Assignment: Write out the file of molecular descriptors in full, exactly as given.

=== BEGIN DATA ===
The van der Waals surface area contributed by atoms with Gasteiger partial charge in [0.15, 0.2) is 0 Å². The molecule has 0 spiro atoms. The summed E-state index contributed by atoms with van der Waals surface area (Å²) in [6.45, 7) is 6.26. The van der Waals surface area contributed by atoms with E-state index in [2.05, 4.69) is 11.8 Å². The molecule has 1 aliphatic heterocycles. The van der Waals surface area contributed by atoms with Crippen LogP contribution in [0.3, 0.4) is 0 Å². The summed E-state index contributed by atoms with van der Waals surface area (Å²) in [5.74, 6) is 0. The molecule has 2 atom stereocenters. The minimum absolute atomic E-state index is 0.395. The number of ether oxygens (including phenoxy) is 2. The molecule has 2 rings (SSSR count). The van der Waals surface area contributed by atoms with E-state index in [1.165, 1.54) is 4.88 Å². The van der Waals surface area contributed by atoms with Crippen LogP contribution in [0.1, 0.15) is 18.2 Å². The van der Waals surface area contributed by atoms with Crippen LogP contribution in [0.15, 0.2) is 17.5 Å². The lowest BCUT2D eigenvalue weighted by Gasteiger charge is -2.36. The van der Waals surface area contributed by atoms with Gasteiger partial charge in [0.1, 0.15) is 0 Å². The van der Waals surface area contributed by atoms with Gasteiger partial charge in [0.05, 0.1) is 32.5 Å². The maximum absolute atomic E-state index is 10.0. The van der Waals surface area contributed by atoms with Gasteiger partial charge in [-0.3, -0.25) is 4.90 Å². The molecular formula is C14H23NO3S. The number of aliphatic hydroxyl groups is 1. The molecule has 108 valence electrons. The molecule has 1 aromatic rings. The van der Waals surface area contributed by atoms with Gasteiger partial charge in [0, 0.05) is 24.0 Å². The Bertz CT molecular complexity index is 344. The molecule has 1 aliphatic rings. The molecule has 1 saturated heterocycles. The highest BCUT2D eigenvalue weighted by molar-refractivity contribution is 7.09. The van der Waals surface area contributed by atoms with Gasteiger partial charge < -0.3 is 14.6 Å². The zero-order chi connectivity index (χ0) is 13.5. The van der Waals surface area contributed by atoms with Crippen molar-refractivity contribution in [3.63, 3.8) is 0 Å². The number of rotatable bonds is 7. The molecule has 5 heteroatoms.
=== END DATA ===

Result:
The van der Waals surface area contributed by atoms with Gasteiger partial charge in [0.15, 0.2) is 0 Å². The molecule has 0 spiro atoms. The summed E-state index contributed by atoms with van der Waals surface area (Å²) in [6.45, 7) is 6.26. The van der Waals surface area contributed by atoms with E-state index in [2.05, 4.69) is 11.8 Å². The molecule has 1 aliphatic heterocycles. The van der Waals surface area contributed by atoms with Crippen LogP contribution in [0.3, 0.4) is 0 Å². The summed E-state index contributed by atoms with van der Waals surface area (Å²) in [5.74, 6) is 0. The molecule has 2 atom stereocenters. The minimum absolute atomic E-state index is 0.395. The number of ether oxygens (including phenoxy) is 2. The molecule has 2 rings (SSSR count). The van der Waals surface area contributed by atoms with E-state index in [1.165, 1.54) is 4.88 Å². The van der Waals surface area contributed by atoms with Crippen LogP contribution in [0.1, 0.15) is 18.2 Å². The van der Waals surface area contributed by atoms with Crippen LogP contribution in [0.15, 0.2) is 17.5 Å². The lowest BCUT2D eigenvalue weighted by Gasteiger charge is -2.36. The van der Waals surface area contributed by atoms with Gasteiger partial charge in [0.1, 0.15) is 0 Å². The van der Waals surface area contributed by atoms with Gasteiger partial charge in [0.05, 0.1) is 32.5 Å². The maximum absolute atomic E-state index is 10.0. The van der Waals surface area contributed by atoms with Gasteiger partial charge in [-0.3, -0.25) is 4.90 Å². The molecular formula is C14H23NO3S. The number of aliphatic hydroxyl groups is 1. The molecule has 108 valence electrons. The molecule has 1 aromatic rings. The van der Waals surface area contributed by atoms with Gasteiger partial charge in [0, 0.05) is 24.0 Å². The Bertz CT molecular complexity index is 344. The molecule has 1 aliphatic rings. The molecule has 1 saturated heterocycles. The highest BCUT2D eigenvalue weighted by molar-refractivity contribution is 7.09. The van der Waals surface area contributed by atoms with Gasteiger partial charge < -0.3 is 14.6 Å². The zero-order chi connectivity index (χ0) is 13.5. The van der Waals surface area contributed by atoms with Crippen molar-refractivity contribution in [3.63, 3.8) is 0 Å². The number of rotatable bonds is 7. The molecule has 5 heteroatoms.